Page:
The biggest benefit of this approach is the psychological comfort it gives you as a result of the sense of control over the process. In the above example, if the price of Apple goes down in subsequent weeks, you also get a lower price.

So, which approach is better? The winner is…

In 2012, Vanguard published a research report, examining the results of investing lump sum versus dollar cost averaging in. They examined this across different time periods as well as different countries: the US, the UK and Australia. The results are strikingly similar across different countries and time periods. A portfolio that was invested in lump sum performed better than one invested using dollar cost averaging two-thirds of the time.

Vanguard repeated this research across different asset allocations and different time span for dollar cost averaging like over 6 months, 12 months, etc. and the results were unanimously in favor of a lump sum approach. This supports various other research that shows that in general, the lump sum approach outperforms investing over time.

How to get into the stock market?
How to get into the stock market?
How to get into the stock market?
Note: Each portfolio consists of a 60% allocation to the local equity market and a 40% allocation to the local bond market. Relative historical probability of outperformance using 12-month dollar cost averaging and a 60% stock/ 40% bond portfolio. Based on rolling 10-year periods in each market.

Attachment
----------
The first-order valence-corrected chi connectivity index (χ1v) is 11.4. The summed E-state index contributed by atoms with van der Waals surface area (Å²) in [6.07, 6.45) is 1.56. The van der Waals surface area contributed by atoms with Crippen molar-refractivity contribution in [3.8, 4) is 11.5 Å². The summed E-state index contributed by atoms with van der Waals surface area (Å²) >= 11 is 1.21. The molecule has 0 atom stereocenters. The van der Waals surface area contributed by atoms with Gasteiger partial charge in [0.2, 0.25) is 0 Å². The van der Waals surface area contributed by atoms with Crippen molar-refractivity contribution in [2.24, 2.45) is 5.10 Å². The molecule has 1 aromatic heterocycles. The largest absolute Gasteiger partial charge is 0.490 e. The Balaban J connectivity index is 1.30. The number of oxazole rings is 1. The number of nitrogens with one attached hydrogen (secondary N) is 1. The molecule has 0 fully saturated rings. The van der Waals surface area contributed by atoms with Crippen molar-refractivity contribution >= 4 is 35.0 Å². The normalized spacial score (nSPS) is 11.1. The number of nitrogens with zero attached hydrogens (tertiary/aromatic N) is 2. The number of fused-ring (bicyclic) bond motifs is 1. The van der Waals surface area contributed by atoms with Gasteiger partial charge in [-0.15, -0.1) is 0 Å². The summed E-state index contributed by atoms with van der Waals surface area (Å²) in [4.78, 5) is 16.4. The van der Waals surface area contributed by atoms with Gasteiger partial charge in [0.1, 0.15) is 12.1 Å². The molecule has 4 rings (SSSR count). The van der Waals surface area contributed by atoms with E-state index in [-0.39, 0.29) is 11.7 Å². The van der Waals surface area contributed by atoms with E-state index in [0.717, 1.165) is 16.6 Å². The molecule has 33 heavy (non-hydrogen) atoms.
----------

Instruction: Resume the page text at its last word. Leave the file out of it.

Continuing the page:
Source: Vanguard

Why does lump sum outperform dollar cost averaging?

1. Markets are generally going up

Historically, even though there have been periods where markets are down, the general course of the market is up. This means that the longer you wait, you actually end up buying at a higher price.

2. Cash drag

As you invest the money over time, part of it will sit in cash earning nothing. So, the portfolio that is invested over time performs worse in a rising market.

3. You miss out on dividends and compound returns

Dollar cost averaging is too focused on price and could miss the bigger picture. The bigger picture is that even though you might be able to buy a stock at a lower price by waiting, you miss all the dividends and compounding of the dividends by reinvesting it. We can easily see this when we compare the price return of the S&P with its total return. The price return simply looks at the change in price, whereas total return on the other hand assumes that the dividends are reinvested over time. From 1959 to 2019, the price return of the S&P was close to 5,000% but the total return is upwards of 40,000%.